My blog has been changed to make it more appealing for those who have New England ancestors and want to see the area through photos. Things I’ll include are typical white New England churches, libraries showing their genealogical collection, historical societies, cemeteries, war memorials, in general, anything to do with history.

For four years I’ve blogged mostly about my personal genealogy in New England (Connecticut, Massachusetts, Vermont, and New Hampshire), New York, New Jersey, Michigan, Illinois, Wisconsin, and the Eastern Townships of Quebec, Canada. I still will, can’t forget my own roots.

Please check out the labels on the right side for articles. The header tabs at the top are a work in progress.

Tuesday, July 19, 2016

Appleton Building -- 166 Central Street, Lowell, Massachusetts

Photo by Barbara Poole
When I took this photo on October 5, 2014, I had no idea what the renovation of a small room, next to an alley, was all about. We then walked around the front of this huge building and took more pictures. I decided to follow this building project for a future blog post like I did for three years covering Counting House Lofts, of Jackson Street.

I have an attachment to this building, The Appleton Building, built in 1879, because in the 1960's I used to deposit checks daily for the company I worked for in this building, then the Middlesex County National Bank. This was two blocks from where I worked, so I also had several doctors in here. Below are two after photos, taken in July 2016.
Taken from Central Street, with Warren St. on the left.

Hurd Street is on the right. Former bank entrance is in front corner, now a large window. Public entrance to building is on the right, in smaller building near the alley.
Photos taken at night, through the windows, different dates.
Above and Below taken Oct. 5, 2014.

Above and below were taken December 13, 2014.

Alley photo, during the day. October 8, 2014.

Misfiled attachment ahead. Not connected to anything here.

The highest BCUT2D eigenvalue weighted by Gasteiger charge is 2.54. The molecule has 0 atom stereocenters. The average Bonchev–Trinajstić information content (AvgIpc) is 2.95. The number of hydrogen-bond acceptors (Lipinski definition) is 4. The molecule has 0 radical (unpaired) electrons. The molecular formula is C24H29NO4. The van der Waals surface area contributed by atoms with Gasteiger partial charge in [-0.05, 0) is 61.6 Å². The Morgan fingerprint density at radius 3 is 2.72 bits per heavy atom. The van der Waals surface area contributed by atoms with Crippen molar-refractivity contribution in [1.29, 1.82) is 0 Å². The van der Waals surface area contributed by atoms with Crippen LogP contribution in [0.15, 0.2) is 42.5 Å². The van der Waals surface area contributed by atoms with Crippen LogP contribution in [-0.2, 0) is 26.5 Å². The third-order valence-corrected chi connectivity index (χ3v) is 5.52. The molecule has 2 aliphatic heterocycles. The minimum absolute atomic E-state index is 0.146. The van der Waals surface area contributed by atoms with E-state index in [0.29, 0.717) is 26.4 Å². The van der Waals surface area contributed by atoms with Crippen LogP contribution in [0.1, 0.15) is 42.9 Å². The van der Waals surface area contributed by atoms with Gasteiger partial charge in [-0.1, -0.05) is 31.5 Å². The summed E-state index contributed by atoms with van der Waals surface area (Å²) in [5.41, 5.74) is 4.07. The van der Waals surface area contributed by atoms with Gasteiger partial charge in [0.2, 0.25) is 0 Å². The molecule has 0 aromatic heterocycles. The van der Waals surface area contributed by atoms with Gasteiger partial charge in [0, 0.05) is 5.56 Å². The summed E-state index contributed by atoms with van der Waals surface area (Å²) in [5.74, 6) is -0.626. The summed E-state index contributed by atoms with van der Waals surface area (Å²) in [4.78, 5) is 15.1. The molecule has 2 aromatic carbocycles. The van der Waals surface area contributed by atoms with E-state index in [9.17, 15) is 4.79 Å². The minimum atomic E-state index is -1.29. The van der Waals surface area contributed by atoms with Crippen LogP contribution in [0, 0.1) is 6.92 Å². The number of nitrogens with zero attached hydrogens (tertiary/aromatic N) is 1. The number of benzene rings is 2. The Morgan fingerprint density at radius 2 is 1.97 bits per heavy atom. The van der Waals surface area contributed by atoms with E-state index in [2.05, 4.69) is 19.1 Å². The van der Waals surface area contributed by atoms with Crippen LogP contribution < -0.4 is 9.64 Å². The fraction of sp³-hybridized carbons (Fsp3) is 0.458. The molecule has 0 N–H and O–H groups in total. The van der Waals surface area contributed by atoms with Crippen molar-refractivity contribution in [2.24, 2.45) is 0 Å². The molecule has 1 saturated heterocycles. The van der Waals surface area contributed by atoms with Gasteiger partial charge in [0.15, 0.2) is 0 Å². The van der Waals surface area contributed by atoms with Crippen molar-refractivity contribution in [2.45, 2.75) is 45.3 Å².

Work was done on the outside as well.
Facing Hurd Street. The building extends to the white bank. The door on the corner was replaced by a large window.

An article in The Sun (newspaper) of May 3, 2015, had an piece about this new renovation, "New Life for a long-faded gem." From this article, I learned, 1.5 million pounds of debris had to be removed, 200 windows were replaced, removal of the door to one of 3 vaults which weighed six tons and was 18 inches thick (part of the interior vault is the wall for a ladies room).

I believe the above article was written at that time because Lowell was going to have it's annual Doors-OPEN-Lowell (see 2016 schedule), for two days the following week. Many new buildings are often open to the public for them to see what was is new or a showcase an old favorite building. This building was open on a Saturday morning, however, when I went, I was informed that the project was taking longer than expected. We all understood, and were assured that the following year, they would show it to the public. We were, however, shown the main seating area on the first floor. The old corner front door and Central St. front windows are shown below.

In May 2016, the Appleton Building was shown to mostly local interested residents during the open house. I felt lucky to learn that my tour guide was given by the architect. As usual, I asked quite a few questions that I knew he could answer. Before I show you the new building, I'll show what the building looked like when it was built.

Access Genealogy A Free Genealogy Resource
Drawing of the Appleton Block obtained from Access Genealogy A Free Genealogy Resource.

Main floor seating area.
Main floor, looking out on Central Street (this used to be the corner door).

I loved how they incorporated original parts of the building, including the bricks and stairs. As shown from the sign below, they even kept part of one of the bank vaults, that is now used as part of a wall in a restroom.

Element Care is the company that occupies the entire building.

We were shown 3-4 floors, and went via up one of the most modern of elevators, the fastest made. I especially liked taking city view photographs.

This is the alley where I first saw the work being done in October 2014. The Sun Building may be seen in the distance.